Seven arrested in US crackdown on rhino trade

Feb 24, 2012
Rhinoceros horns are displayed in Hong Kong in 2011. US officials announced Thursday the arrest of seven people in a crackdown on the illegal global trade in endangered black rhinoceros horns.

US officials announced Thursday the arrest of seven people in a crackdown on the illegal global trade in endangered black rhinoceros horns.

Arrests were made across the country over recent days in "Operation Crash," which involved multiple , the US Department of Justice said in a statement.

A Chinese citizen, Jin Zhao Feng, was arrested in Los Angeles and is accused of shipping dozens or more rhino to China. The horns are used in traditional Asian medicine, regardless of fears that poaching is driving the huge African animal to extinction.

Also arrested were four alleged members of a US-based trafficking ring that supplied Feng with the horns. They were charged with conspiracy and violation of laws protecting endangered species.

Searches of one of the alleged suppliers, Wade Steffen, who was arrested in Texas, turned up 37 rhino horns, as well as $337,000 in cash, US officials said. Additional searches by agents pointed to the lucrative nature of the illegal business.

Graphic on recent rhinoceros poaching and horn trafficking incidents worldwide. US officials on Thursday announced the arrest of seven people in a crackdown on the illegal global trade.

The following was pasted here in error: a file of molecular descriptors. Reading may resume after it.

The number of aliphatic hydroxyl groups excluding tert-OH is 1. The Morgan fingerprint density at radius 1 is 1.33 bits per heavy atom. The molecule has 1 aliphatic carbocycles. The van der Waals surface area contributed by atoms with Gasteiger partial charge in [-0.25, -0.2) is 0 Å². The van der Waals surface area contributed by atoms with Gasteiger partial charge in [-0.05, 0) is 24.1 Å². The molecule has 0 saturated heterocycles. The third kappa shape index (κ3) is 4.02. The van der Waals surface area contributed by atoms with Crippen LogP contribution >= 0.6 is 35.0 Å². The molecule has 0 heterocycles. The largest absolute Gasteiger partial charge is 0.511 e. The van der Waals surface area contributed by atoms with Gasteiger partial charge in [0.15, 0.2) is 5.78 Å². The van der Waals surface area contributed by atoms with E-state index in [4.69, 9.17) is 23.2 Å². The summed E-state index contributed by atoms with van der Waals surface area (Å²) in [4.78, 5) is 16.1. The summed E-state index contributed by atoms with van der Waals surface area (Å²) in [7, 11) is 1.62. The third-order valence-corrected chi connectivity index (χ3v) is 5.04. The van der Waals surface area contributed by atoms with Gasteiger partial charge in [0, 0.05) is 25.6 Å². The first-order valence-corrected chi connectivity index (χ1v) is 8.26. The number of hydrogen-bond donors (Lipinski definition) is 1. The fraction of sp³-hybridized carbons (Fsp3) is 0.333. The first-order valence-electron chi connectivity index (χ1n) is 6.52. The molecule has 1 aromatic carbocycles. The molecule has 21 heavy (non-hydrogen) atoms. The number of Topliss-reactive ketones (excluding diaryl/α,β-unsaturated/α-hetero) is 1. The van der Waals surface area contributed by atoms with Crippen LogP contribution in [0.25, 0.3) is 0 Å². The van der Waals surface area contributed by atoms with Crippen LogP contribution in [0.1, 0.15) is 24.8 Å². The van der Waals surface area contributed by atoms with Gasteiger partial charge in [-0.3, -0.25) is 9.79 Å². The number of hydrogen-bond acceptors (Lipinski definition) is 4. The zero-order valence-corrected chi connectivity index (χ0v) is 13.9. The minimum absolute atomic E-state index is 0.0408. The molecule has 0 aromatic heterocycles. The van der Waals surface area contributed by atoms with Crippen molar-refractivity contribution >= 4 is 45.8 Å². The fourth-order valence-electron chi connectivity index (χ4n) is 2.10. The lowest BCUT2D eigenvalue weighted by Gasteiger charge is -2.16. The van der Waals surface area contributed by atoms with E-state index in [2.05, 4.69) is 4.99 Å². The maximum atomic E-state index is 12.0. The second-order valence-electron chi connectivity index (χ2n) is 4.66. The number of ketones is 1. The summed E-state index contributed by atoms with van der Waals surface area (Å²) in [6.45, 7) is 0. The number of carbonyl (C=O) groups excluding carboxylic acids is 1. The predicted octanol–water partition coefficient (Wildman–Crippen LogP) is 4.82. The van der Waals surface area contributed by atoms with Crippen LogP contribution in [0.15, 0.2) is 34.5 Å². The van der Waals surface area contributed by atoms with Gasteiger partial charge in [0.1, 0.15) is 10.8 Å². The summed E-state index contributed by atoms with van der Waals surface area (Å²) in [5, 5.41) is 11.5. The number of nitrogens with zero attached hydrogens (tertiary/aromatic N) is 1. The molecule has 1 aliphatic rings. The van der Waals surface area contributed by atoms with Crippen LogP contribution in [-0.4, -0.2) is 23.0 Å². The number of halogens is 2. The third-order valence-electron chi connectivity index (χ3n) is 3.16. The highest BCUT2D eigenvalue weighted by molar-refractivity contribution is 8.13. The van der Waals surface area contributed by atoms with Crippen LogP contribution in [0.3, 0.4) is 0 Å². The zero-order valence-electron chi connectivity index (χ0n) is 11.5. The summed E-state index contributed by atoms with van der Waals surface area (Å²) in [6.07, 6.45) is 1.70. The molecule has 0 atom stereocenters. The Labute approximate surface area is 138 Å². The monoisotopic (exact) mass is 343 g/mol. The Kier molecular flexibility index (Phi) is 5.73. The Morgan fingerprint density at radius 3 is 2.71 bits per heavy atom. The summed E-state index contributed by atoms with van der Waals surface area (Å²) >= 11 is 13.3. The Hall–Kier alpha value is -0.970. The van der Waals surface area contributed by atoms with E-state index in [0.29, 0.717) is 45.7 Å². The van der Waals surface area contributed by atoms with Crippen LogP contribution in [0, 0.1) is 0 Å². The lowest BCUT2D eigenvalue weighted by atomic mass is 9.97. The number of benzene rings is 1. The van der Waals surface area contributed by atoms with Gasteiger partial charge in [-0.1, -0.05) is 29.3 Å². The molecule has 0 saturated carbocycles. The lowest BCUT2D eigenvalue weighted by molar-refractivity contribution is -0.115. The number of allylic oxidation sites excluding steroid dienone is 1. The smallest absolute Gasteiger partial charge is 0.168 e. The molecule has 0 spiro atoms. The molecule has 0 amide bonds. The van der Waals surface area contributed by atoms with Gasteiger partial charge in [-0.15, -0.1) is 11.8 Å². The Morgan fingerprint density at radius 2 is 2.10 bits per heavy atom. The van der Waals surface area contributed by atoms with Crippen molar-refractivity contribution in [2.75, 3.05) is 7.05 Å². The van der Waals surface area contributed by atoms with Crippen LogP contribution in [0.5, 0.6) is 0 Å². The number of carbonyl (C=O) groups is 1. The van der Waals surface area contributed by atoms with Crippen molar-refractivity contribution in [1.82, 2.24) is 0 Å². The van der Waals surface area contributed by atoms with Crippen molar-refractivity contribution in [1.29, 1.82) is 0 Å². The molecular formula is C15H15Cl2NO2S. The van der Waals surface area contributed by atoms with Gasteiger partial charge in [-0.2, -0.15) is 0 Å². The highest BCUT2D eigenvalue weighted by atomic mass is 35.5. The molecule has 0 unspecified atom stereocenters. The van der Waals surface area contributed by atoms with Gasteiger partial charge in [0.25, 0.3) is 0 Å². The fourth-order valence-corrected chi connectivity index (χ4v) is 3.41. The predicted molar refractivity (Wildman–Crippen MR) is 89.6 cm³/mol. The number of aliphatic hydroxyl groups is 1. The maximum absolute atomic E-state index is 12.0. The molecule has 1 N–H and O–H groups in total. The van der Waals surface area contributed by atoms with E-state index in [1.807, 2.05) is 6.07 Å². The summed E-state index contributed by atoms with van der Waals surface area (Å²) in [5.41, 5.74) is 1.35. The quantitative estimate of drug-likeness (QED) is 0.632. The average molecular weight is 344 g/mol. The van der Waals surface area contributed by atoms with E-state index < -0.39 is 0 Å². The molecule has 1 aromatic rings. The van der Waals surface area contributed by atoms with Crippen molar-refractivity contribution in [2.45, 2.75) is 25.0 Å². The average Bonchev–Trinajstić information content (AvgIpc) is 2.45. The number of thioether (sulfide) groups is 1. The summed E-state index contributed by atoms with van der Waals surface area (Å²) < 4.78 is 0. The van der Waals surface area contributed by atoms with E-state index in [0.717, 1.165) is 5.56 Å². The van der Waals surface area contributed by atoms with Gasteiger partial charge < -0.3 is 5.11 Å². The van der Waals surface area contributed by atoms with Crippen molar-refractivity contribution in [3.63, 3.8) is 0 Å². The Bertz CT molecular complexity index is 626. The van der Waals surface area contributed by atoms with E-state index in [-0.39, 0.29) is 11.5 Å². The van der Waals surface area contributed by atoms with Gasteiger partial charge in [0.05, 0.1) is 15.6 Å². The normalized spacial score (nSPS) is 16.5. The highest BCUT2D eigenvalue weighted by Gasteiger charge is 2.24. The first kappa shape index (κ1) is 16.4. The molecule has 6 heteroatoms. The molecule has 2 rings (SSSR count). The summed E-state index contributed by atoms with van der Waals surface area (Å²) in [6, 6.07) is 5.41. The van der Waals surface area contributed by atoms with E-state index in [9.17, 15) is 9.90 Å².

"Agents found rhinoceros horns, cash, bars of gold, diamonds and Rolex watches. Approximately $1 million in cash was seized and another $1 million seized in gold ingots," the statement said.

Another two men were arrested in the sweep, one of them in New Jersey after he allegedly purchased horns, and another, an antiques expert, in New York, where he was charged with trafficking horns and creating fake documents.

The antiques expert, David Hausman, allegedly purchased a taxidermied rhinoceros head from an undercover officer "and was later observed sawing off the horns in a motel parking lot," the Justice Department said.

"The rhino is an animal of prehistoric origin that is facing possible extinction because of an illegal trade for its horns on the black market that is driven by greed," said Ignacia Moreno, assistant attorney general for the environment and natural resources division of the .

"The rhino is protected under both US and international law, and we are taking aggressive action to protect the rhino by investigating and vigorously prosecuting those who are engaged in this brutal trade," Moreno wrote.

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